EVEN CRITICS of welfare reform acknowledge that states have gotten at least one important break: A robust economy has helped reduce the number of people on the welfare rolls, making it much easier for states to meet federal targets for moving people from welfare to work.
The number of welfare recipients across the country has fallen from 5.1 million families in 1994 to 3.9 million as of last May. In Maryland, year-old welfare reform initiatives have helped put the state among only 17 that are certain to meet today's federal target for showing that 75 percent of their two-parent families receiving welfare benefits are employed or are participating in job-training programs.
This is the first of many welfare reform deadlines. Theoretically, states can be fined for failing to comply on time, but so far the Department of Health and Human Services has not even issued rules explaining how the law is to be interpreted.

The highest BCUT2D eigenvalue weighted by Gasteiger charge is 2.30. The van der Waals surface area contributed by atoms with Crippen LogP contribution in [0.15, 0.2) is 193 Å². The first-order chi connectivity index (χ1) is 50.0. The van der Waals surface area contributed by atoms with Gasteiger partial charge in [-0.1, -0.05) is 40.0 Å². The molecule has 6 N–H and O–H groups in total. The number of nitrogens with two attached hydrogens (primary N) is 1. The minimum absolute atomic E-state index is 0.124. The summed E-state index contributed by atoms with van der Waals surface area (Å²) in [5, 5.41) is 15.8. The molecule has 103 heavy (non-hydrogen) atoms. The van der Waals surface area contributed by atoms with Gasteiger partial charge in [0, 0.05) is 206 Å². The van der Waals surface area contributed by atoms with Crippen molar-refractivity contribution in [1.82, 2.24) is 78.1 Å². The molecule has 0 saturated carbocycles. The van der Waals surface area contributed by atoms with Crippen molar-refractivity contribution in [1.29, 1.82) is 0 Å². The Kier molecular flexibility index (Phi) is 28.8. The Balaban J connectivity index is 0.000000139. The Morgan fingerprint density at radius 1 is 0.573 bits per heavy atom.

Asked the other day about the number of states falling short of this first deadline, President Clinton said only, ''I think most states really are working hard and in good faith to try to do this,'' suggesting he preferred a cautious approach in imposing any sanctions.
It seems certain, though, that states like Maryland that have invested heavily in devising their own welfare reform experiments will be the most successful in complying with future deadlines. It seems equally likely that even the most creative states will face some tough obstacles.
Successful welfare reform depends on many factors, with a good economy being one of the most important. But the quality of reform programs -- and the effort that goes into evaluating those efforts -- will also make a big difference.
A partnership between the state's Department of Human Resources and the University of Maryland, Baltimore's School of Social Work is providing researchers to study the effects of welfare reform. An initial study released yesterday found that, so far, reform efforts have helped move people from welfare to work without harming children and families.
More such studies will be carefully scrutinized. Long-term client tracking could give us the best clues as to what's working and why.
Pub Date: 10/01/97